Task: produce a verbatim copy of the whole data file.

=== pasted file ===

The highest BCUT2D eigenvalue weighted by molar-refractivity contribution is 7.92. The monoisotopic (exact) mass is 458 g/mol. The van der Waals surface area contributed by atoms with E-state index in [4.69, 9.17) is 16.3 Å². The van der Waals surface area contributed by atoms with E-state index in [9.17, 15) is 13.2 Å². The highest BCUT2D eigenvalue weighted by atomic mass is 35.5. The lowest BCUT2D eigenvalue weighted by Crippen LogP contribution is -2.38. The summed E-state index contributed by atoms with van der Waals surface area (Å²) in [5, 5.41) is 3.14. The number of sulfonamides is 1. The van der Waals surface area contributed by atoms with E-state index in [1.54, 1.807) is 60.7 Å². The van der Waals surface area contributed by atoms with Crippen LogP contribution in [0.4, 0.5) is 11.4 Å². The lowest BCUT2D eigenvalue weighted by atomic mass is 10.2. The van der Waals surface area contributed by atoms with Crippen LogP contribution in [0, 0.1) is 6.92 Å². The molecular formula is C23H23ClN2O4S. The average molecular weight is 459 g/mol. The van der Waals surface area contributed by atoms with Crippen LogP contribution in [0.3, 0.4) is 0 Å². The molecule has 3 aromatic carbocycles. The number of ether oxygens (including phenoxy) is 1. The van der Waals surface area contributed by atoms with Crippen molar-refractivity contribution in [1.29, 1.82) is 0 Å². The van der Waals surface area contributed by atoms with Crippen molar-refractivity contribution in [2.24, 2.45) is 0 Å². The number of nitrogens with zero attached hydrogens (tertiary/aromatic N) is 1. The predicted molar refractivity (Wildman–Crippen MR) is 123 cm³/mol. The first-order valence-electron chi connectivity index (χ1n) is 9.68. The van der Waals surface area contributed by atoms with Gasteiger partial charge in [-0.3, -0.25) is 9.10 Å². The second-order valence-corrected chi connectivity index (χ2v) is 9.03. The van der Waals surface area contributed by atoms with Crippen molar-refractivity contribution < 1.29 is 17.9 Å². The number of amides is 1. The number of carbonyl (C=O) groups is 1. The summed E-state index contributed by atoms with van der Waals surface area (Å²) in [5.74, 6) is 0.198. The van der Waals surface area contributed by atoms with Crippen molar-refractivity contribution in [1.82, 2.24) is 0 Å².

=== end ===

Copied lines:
The highest BCUT2D eigenvalue weighted by molar-refractivity contribution is 7.92. The monoisotopic (exact) mass is 458 g/mol. The van der Waals surface area contributed by atoms with E-state index in [4.69, 9.17) is 16.3 Å². The van der Waals surface area contributed by atoms with E-state index in [9.17, 15) is 13.2 Å². The highest BCUT2D eigenvalue weighted by atomic mass is 35.5. The lowest BCUT2D eigenvalue weighted by Crippen LogP contribution is -2.38. The summed E-state index contributed by atoms with van der Waals surface area (Å²) in [5, 5.41) is 3.14. The number of sulfonamides is 1. The van der Waals surface area contributed by atoms with E-state index in [1.54, 1.807) is 60.7 Å². The van der Waals surface area contributed by atoms with Crippen LogP contribution in [0.4, 0.5) is 11.4 Å². The lowest BCUT2D eigenvalue weighted by atomic mass is 10.2. The van der Waals surface area contributed by atoms with Crippen LogP contribution in [0, 0.1) is 6.92 Å². The molecular formula is C23H23ClN2O4S. The average molecular weight is 459 g/mol. The van der Waals surface area contributed by atoms with Crippen LogP contribution in [0.3, 0.4) is 0 Å². The molecule has 3 aromatic carbocycles. The number of ether oxygens (including phenoxy) is 1. The van der Waals surface area contributed by atoms with Crippen molar-refractivity contribution in [1.29, 1.82) is 0 Å². The van der Waals surface area contributed by atoms with Crippen molar-refractivity contribution in [2.24, 2.45) is 0 Å². The number of nitrogens with zero attached hydrogens (tertiary/aromatic N) is 1. The predicted molar refractivity (Wildman–Crippen MR) is 123 cm³/mol. The first-order valence-electron chi connectivity index (χ1n) is 9.68. The van der Waals surface area contributed by atoms with Gasteiger partial charge in [-0.3, -0.25) is 9.10 Å². The second-order valence-corrected chi connectivity index (χ2v) is 9.03. The van der Waals surface area contributed by atoms with Crippen molar-refractivity contribution < 1.29 is 17.9 Å². The number of amides is 1. The number of carbonyl (C=O) groups is 1. The summed E-state index contributed by atoms with van der Waals surface area (Å²) in [5.74, 6) is 0.198. The van der Waals surface area contributed by atoms with Crippen molar-refractivity contribution in [1.82, 2.24) is 0 Å².